Protecting and promoting mental wellbeing: Beyond COVID-19

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INGSA/Koi Tū EXCLUSIVE

12th June 2020

Richie Poulton et al

INGSA/Koi Tū

Richie is Director of the University of Otago's Dunedin Multidisciplinary Health & Development Research Unit

 

The effects on our collective mental wellbeing are just beginning to be truly appreciated. Not only could COVID-19 have a devastating effect on already vulnerable sectors of society, but also we anticipate a second, and potentially large cohort of newly at-risk people as a result of the economic downturn, both globally and nationally, and expected ongoing rise in unemployment.

A prolonged period of chronic stress means New Zealand’s recovery period will also be long term, and considerable socioeconomic and psychosocial support will be required. In the context of an essential ‘reset’ of many services and functions, the mental health sector has an opportunity to reinvent itself, moving from an outdated lexicon in favour of adaptive and innovative approaches.

A strong consensus exists among mental health professionals that the time is right for a paradigm shift away from mental illness towards mental wellbeing. There needs to be a broader focus on preventive actions and measures designed to keep individuals, families and communities well. First, there is an urgent need for central government to address critical upstream structural drivers of socioeconomic determinants of mental health and wellbeing. This should be complemented by grassroots research, action and empowerment to better understand and meet communities’ needs and aspirations. For individuals needing a greater level of professional care for their mental wellbeing, services need to be culturally responsive and evidence-based.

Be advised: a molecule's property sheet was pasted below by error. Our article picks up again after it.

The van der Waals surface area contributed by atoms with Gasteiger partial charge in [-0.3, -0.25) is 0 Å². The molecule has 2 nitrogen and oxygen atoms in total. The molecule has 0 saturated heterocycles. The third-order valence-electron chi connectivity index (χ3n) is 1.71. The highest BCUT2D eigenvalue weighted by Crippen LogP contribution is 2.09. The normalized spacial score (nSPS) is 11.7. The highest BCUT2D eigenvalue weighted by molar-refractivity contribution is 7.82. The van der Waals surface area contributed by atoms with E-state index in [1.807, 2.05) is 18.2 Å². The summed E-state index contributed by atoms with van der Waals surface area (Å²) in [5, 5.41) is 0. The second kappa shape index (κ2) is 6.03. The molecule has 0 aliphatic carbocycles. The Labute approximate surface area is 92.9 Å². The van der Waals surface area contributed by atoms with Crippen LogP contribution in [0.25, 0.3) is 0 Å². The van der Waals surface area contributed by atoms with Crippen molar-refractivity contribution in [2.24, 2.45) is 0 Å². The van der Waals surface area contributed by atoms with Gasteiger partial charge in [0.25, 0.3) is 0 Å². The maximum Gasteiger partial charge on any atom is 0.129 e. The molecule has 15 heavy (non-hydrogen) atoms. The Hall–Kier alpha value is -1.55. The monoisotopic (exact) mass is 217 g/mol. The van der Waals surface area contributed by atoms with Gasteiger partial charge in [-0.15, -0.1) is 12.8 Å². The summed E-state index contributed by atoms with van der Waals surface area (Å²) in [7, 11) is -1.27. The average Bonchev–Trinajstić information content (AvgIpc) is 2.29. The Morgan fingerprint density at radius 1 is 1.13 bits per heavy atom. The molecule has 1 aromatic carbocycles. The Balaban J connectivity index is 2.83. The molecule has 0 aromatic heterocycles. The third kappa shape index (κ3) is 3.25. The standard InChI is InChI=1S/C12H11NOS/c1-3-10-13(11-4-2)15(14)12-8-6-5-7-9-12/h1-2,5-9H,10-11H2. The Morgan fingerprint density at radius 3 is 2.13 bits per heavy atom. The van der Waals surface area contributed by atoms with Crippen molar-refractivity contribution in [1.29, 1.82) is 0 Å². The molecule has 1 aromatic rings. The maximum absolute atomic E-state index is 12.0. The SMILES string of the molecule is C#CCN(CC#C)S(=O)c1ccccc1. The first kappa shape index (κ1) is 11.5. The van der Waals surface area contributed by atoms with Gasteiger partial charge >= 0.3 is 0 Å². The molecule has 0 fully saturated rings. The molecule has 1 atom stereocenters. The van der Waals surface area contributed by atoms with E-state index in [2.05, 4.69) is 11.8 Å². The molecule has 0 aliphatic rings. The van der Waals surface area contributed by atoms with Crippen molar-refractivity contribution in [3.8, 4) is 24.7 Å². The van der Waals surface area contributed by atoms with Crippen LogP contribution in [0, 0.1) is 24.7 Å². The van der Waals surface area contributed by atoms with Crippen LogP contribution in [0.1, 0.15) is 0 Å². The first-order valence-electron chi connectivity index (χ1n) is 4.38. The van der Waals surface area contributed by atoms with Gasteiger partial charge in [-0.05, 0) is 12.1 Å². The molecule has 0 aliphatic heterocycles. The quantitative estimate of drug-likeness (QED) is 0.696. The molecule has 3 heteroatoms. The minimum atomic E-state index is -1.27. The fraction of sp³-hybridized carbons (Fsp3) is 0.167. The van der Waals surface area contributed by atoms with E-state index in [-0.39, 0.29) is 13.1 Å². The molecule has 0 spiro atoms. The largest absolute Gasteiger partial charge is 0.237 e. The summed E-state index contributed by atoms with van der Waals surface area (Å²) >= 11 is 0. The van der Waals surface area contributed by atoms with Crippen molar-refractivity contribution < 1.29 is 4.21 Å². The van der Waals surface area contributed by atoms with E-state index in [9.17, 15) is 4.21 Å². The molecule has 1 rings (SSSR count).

As we enter the recovery period, it will be important to recognise the distinctive needs of those who already had mental wellbeing difficulties pre-COVID-19 (about 20% of the population every year), as well as a ‘new’ cohort who find themselves unexpectedly at risk as the pandemic’s broader psycho-social-economic impacts begin to bite. Those formerly at risk are predicted to become even more so, putting further strain on a system that was already under pressure.

Those newly at risk (currently an unknown number, but potentially doubling the overall level of need) may require standard as well as bespoke forms of support and/or intervention. Children and youth, who are experiencing multiple transitions, will have stress compounded by disruption to schooling and future prospects. Adults will be facing loss of jobs and businesses (women may be at particularly high risk of unemployment because of the sectors they are employed in), and possible role changes within families or couples. As such, it will be important to consider the effects of these dynamics on families and relationships more generally. Rebuilding a sense of individual and collective agency will be key at every level of society for promoting mental wellbeing.

Encouraging self-determination in mental health care will be essential for delivering effective and acceptable services guided by best practice. 

Read the full Discussion Paper and the Recommendations at Koi Tū: Centre for Informed Futures